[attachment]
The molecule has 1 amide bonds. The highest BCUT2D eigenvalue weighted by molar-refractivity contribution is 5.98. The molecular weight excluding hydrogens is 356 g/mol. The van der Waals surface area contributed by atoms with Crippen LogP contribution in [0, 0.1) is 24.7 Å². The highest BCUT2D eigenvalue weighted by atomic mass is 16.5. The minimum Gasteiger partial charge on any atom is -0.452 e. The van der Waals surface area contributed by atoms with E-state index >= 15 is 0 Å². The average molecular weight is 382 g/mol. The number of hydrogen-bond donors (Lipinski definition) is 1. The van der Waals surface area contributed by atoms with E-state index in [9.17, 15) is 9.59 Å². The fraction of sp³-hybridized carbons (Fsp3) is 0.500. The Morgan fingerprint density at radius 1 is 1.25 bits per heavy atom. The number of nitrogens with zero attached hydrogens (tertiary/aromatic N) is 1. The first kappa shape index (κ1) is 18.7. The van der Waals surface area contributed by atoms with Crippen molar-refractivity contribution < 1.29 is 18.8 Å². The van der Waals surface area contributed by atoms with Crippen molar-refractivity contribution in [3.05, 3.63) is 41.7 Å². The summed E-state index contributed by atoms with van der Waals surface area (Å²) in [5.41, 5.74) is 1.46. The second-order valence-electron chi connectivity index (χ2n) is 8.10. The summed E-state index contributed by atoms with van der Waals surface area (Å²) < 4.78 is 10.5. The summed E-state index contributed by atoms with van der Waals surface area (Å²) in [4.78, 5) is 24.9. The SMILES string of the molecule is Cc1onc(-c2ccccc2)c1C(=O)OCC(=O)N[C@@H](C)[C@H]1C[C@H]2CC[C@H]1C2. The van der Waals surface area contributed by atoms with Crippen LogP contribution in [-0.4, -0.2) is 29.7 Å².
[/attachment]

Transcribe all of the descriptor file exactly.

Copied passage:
The molecule has 1 amide bonds. The highest BCUT2D eigenvalue weighted by molar-refractivity contribution is 5.98. The molecular weight excluding hydrogens is 356 g/mol. The van der Waals surface area contributed by atoms with Crippen LogP contribution in [0, 0.1) is 24.7 Å². The highest BCUT2D eigenvalue weighted by atomic mass is 16.5. The minimum Gasteiger partial charge on any atom is -0.452 e. The van der Waals surface area contributed by atoms with E-state index >= 15 is 0 Å². The average molecular weight is 382 g/mol. The number of hydrogen-bond donors (Lipinski definition) is 1. The van der Waals surface area contributed by atoms with E-state index in [9.17, 15) is 9.59 Å². The fraction of sp³-hybridized carbons (Fsp3) is 0.500. The Morgan fingerprint density at radius 1 is 1.25 bits per heavy atom. The number of nitrogens with zero attached hydrogens (tertiary/aromatic N) is 1. The first kappa shape index (κ1) is 18.7. The van der Waals surface area contributed by atoms with Crippen molar-refractivity contribution < 1.29 is 18.8 Å². The van der Waals surface area contributed by atoms with Crippen molar-refractivity contribution in [3.05, 3.63) is 41.7 Å². The summed E-state index contributed by atoms with van der Waals surface area (Å²) in [5.41, 5.74) is 1.46. The second-order valence-electron chi connectivity index (χ2n) is 8.10. The summed E-state index contributed by atoms with van der Waals surface area (Å²) < 4.78 is 10.5. The summed E-state index contributed by atoms with van der Waals surface area (Å²) in [4.78, 5) is 24.9. The SMILES string of the molecule is Cc1onc(-c2ccccc2)c1C(=O)OCC(=O)N[C@@H](C)[C@H]1C[C@H]2CC[C@H]1C2. The van der Waals surface area contributed by atoms with Crippen LogP contribution in [-0.4, -0.2) is 29.7 Å².